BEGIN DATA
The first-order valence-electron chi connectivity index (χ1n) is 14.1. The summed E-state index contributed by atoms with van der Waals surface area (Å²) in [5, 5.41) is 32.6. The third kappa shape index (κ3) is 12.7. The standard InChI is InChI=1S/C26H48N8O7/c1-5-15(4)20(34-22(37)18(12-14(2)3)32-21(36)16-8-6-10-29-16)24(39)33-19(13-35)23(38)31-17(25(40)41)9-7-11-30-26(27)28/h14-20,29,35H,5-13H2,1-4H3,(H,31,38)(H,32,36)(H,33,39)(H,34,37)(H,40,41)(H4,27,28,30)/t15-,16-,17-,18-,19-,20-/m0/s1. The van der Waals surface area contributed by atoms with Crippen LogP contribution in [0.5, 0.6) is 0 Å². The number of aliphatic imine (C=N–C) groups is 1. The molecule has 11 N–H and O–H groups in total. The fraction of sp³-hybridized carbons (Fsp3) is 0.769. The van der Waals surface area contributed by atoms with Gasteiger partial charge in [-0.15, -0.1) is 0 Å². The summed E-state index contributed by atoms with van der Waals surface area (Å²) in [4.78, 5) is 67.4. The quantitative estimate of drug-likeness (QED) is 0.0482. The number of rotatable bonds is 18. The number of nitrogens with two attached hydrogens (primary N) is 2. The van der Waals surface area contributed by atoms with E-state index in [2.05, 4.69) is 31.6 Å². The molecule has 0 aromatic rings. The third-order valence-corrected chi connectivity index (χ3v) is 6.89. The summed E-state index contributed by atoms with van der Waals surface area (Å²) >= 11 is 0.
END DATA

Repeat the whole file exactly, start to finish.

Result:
The first-order valence-electron chi connectivity index (χ1n) is 14.1. The summed E-state index contributed by atoms with van der Waals surface area (Å²) in [5, 5.41) is 32.6. The third kappa shape index (κ3) is 12.7. The standard InChI is InChI=1S/C26H48N8O7/c1-5-15(4)20(34-22(37)18(12-14(2)3)32-21(36)16-8-6-10-29-16)24(39)33-19(13-35)23(38)31-17(25(40)41)9-7-11-30-26(27)28/h14-20,29,35H,5-13H2,1-4H3,(H,31,38)(H,32,36)(H,33,39)(H,34,37)(H,40,41)(H4,27,28,30)/t15-,16-,17-,18-,19-,20-/m0/s1. The van der Waals surface area contributed by atoms with Crippen LogP contribution in [0.5, 0.6) is 0 Å². The number of aliphatic imine (C=N–C) groups is 1. The molecule has 11 N–H and O–H groups in total. The fraction of sp³-hybridized carbons (Fsp3) is 0.769. The van der Waals surface area contributed by atoms with Gasteiger partial charge in [-0.15, -0.1) is 0 Å². The summed E-state index contributed by atoms with van der Waals surface area (Å²) in [4.78, 5) is 67.4. The quantitative estimate of drug-likeness (QED) is 0.0482. The number of rotatable bonds is 18. The number of nitrogens with two attached hydrogens (primary N) is 2. The van der Waals surface area contributed by atoms with E-state index in [2.05, 4.69) is 31.6 Å². The molecule has 0 aromatic rings. The third-order valence-corrected chi connectivity index (χ3v) is 6.89. The summed E-state index contributed by atoms with van der Waals surface area (Å²) >= 11 is 0.